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Author: Krishna Datta
Publisher: Niyogi Books
ISBN/UPC (if available): 9789385285134
This book is a tribute to the image-makers of Kumortuli, as well as a social and cultural account of Durga Puja-the most important religious festival of Bengal.
The potter community of Kolkata, the kumors as they are colloquially known, are more than what the name suggests they are artists. Tangible images of deities that form the crux of Hindu worship, find shape in the hands of these artisans, who, with sheer dedication to the craft, have kept the tradition alive for generations. It is a fascinating experience to observe how clay, straw, bamboo and other ingredients bit by bit transforms into tactile human forms which are then infused with divinity through different rituals.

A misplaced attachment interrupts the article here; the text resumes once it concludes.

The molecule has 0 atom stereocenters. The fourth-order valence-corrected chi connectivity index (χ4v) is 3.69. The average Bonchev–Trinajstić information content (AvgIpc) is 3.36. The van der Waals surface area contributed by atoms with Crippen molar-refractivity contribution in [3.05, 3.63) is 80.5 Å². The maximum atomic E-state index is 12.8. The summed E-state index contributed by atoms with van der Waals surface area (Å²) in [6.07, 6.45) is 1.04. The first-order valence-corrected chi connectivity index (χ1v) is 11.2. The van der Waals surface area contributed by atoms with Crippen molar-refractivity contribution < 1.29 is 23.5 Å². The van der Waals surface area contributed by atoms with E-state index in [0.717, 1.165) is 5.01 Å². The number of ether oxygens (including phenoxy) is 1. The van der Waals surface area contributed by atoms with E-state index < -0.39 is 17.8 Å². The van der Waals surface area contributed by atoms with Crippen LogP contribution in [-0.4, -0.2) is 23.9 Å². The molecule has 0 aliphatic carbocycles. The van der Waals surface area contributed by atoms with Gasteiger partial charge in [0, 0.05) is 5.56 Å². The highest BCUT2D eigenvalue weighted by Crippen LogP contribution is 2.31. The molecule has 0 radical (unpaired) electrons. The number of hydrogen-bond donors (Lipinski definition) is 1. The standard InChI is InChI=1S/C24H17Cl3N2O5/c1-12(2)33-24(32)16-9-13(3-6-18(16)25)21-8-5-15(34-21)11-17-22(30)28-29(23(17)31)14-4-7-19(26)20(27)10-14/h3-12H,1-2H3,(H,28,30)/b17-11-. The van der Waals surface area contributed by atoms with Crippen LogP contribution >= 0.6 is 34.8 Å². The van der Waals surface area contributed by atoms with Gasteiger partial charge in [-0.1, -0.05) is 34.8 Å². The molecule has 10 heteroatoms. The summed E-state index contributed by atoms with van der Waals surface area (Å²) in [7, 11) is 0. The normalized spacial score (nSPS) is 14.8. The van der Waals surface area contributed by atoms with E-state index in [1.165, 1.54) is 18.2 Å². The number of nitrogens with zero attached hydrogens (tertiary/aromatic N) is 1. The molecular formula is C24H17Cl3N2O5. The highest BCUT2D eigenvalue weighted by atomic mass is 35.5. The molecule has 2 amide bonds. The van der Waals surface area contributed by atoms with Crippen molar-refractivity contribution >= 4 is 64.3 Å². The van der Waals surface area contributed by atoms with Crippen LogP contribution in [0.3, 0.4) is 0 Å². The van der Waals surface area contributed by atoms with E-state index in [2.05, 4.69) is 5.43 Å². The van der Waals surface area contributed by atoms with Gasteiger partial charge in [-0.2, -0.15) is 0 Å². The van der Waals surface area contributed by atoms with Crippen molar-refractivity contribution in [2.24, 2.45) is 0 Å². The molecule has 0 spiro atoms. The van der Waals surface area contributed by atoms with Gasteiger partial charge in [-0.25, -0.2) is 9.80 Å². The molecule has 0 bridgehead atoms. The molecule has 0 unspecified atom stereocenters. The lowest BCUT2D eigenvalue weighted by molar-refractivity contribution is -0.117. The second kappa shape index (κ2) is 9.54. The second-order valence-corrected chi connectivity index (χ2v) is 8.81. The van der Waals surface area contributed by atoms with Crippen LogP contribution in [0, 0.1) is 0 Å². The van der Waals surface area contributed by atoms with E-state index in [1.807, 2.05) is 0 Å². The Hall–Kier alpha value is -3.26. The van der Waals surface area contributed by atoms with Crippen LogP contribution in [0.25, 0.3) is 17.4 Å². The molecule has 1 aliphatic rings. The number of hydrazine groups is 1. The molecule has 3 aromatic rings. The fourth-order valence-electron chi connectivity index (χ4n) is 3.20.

Durga Puja, on the other hand, is not only the major religious festival of Bengal but has also evolved into a cultural extravaganza. From the point of view of sheer vastness and magnitude of organizational mobilization, it is comparable only to the global impact of Christmas.
Through vivid photographs and absorbing text, the book captures Kolkata's spirit of artistic creativity and spiritual ecstasy, embodied in these ephemeral constructs of clay, straw and bamboo. It also sensitively documents Bengal's unique and most enduring cultural heritage of image worship.
The Process of Idol-making
Chalchitra, Sholapith and the Changes
The Origin and the History of Durga Puja in Kolkata
Stories of Durga, Parvati and Uma
The Myth of the Churning of the Ocean
Some Aspects of Hindu Worship
The British Museum Durga Puja